Tuesday, August 24, 2010

Ranking the Rankings

Not All University Rankings Systems

Are Equal

(Our provost is a big fan of the Shanghai rankings.)

Richard Kahlenberg writes in the Chronicle of Higher Education:

In recent days, U.S. News & World Report released its much-discussed rankings of U.S. colleges and universities, and the Shanghai Jiao Tong University declared its ranking of world universities. As my Innovations Blog colleague Richard Vedder noted recently, Forbes has its own rankings to compete with U.S. News, and Vedder (who helped Forbes come up with its methodology) argues that Forbes’s is better—that is, ranks higher.
My own favorite in the rankings game is The Washington Monthly, which today released the 2010 rankings of “What Can Colleges Do for the Country.” While other guides “help students and parents decide how to spend their tuition dollars wisely,” the Monthly says its goal is “to tell citizens and policy makers which colleges [are] spending their tax dollars wisely.” The Monthly ranks colleges and universities based on whether they promote social mobility; research, and service.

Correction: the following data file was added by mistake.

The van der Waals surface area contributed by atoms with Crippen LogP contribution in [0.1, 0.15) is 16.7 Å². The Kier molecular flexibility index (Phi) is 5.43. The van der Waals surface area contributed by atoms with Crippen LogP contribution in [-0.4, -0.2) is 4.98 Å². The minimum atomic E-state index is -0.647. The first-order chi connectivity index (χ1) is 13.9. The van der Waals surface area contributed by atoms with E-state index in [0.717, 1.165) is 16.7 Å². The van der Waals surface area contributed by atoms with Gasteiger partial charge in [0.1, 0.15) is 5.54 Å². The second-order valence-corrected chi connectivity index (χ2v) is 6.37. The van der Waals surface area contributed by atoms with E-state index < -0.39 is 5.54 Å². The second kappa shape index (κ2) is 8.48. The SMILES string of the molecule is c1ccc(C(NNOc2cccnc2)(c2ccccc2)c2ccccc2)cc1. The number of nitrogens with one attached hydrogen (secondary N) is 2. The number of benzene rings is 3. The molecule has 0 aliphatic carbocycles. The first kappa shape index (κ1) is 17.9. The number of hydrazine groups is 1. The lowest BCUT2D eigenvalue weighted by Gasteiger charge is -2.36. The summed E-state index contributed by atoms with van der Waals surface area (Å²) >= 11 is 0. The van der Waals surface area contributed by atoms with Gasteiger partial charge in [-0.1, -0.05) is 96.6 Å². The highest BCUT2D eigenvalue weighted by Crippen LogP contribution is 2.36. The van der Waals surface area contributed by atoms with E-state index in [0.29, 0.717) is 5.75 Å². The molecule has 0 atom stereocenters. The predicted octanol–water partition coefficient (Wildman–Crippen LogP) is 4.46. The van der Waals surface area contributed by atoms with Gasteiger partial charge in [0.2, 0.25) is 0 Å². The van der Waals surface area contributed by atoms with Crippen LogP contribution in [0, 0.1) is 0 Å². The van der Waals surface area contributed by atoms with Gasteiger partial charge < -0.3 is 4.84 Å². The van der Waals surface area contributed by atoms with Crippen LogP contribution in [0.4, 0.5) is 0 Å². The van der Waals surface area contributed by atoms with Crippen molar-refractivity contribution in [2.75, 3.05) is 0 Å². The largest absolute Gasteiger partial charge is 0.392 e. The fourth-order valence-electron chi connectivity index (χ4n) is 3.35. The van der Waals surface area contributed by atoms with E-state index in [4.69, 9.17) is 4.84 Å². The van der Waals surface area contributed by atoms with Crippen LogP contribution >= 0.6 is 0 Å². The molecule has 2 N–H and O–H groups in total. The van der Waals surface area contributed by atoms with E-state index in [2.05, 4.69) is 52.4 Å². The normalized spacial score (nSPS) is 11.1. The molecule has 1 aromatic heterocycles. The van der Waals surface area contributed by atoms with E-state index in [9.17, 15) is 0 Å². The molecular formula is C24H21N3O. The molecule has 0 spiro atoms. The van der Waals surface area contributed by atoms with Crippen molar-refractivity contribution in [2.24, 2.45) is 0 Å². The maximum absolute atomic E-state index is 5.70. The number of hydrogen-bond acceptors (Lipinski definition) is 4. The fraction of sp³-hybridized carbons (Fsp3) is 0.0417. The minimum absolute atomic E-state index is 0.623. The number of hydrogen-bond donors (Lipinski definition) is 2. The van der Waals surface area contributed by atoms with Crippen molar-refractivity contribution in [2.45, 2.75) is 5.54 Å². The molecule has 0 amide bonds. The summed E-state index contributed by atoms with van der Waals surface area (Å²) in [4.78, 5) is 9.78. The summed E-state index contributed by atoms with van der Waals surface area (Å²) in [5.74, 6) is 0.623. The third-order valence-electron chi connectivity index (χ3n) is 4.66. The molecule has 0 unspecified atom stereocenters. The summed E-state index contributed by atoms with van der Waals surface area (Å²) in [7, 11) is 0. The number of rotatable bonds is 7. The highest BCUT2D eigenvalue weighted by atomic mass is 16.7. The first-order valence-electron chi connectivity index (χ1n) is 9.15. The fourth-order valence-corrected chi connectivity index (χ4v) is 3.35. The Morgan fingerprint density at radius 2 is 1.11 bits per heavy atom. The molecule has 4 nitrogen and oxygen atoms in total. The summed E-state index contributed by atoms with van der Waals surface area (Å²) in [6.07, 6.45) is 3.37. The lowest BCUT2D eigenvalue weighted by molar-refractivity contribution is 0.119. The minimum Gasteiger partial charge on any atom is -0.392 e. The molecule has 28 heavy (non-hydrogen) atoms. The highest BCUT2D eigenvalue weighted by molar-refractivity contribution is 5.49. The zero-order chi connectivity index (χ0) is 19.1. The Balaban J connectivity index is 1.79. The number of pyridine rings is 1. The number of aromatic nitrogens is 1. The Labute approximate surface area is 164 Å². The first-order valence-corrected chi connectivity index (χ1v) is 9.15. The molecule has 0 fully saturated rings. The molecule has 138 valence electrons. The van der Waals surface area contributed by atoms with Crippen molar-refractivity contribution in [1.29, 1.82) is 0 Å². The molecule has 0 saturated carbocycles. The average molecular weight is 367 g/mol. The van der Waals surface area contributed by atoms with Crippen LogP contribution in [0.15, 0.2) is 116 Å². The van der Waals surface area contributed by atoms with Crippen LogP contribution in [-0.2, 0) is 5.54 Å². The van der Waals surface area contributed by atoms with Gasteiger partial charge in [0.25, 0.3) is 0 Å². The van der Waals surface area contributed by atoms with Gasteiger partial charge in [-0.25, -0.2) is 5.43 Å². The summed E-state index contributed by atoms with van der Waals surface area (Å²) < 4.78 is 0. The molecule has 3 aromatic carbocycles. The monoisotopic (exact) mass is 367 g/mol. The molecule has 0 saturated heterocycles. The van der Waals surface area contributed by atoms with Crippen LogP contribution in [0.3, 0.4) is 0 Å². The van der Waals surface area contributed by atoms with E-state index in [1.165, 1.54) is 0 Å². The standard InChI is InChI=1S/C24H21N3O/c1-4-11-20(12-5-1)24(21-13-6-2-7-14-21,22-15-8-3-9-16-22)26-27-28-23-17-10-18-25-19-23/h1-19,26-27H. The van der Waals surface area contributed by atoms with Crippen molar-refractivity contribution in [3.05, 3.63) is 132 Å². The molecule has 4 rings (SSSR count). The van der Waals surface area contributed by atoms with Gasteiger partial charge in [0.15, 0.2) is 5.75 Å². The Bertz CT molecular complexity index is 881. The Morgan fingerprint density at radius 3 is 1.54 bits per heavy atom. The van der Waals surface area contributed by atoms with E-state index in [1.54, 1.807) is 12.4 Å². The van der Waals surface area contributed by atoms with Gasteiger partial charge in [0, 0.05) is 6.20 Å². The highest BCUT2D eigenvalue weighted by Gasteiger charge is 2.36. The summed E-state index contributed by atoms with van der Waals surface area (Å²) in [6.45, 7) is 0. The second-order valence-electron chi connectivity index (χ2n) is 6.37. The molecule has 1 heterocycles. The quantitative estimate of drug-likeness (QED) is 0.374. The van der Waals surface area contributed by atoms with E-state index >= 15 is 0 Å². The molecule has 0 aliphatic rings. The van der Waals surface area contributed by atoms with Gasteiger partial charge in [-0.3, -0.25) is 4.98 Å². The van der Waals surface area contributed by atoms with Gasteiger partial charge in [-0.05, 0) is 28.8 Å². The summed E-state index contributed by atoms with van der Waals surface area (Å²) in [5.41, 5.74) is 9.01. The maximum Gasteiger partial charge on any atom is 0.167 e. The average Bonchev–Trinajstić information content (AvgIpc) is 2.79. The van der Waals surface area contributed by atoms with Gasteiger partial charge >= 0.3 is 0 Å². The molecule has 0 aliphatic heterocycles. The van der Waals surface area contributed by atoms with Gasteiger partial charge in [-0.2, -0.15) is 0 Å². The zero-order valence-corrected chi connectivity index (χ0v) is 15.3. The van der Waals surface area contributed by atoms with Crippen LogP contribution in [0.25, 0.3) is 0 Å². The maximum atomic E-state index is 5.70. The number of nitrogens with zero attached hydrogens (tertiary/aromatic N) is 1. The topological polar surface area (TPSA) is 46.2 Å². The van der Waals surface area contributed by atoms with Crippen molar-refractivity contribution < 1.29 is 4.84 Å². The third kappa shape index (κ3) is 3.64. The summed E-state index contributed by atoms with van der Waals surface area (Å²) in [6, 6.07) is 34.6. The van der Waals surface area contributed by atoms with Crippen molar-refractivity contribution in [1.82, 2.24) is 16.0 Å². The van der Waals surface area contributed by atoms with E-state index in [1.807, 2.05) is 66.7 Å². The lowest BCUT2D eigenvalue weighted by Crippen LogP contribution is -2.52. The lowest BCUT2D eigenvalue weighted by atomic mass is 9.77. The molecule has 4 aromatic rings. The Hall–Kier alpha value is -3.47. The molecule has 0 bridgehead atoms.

As I’ve noted elsewhere, one of the intriguing findings of the Monthly’s social mobility ranking is that public universities systems where affirmative action by race has been banned—California, Florida, Michigan, and Washington—do particularly well on the social mobility front, perhaps because they can’t use race in admissions and therefore rely strongly on socioeconomic status instead.

While it is fashionable to bemoan rankings of all kinds, many are now recognizing that rankings should not be fought but improved upon. Jamie Merisotis, president of the Lumina Foundation, told Wildavsky: “The reason rankings are popular is that they actually serve a purpose. ”Rankings, he says, “are basically reflecting the market’s desire for more information.

In the future, one hopes the proliferation of rankings will move us closer to the goal of providing students—and citizens—with the right kids of information.

[Actually, I think that the rankings, collectively, already provide a lot of useful information. For example: graduation rates and debt at graduation.]


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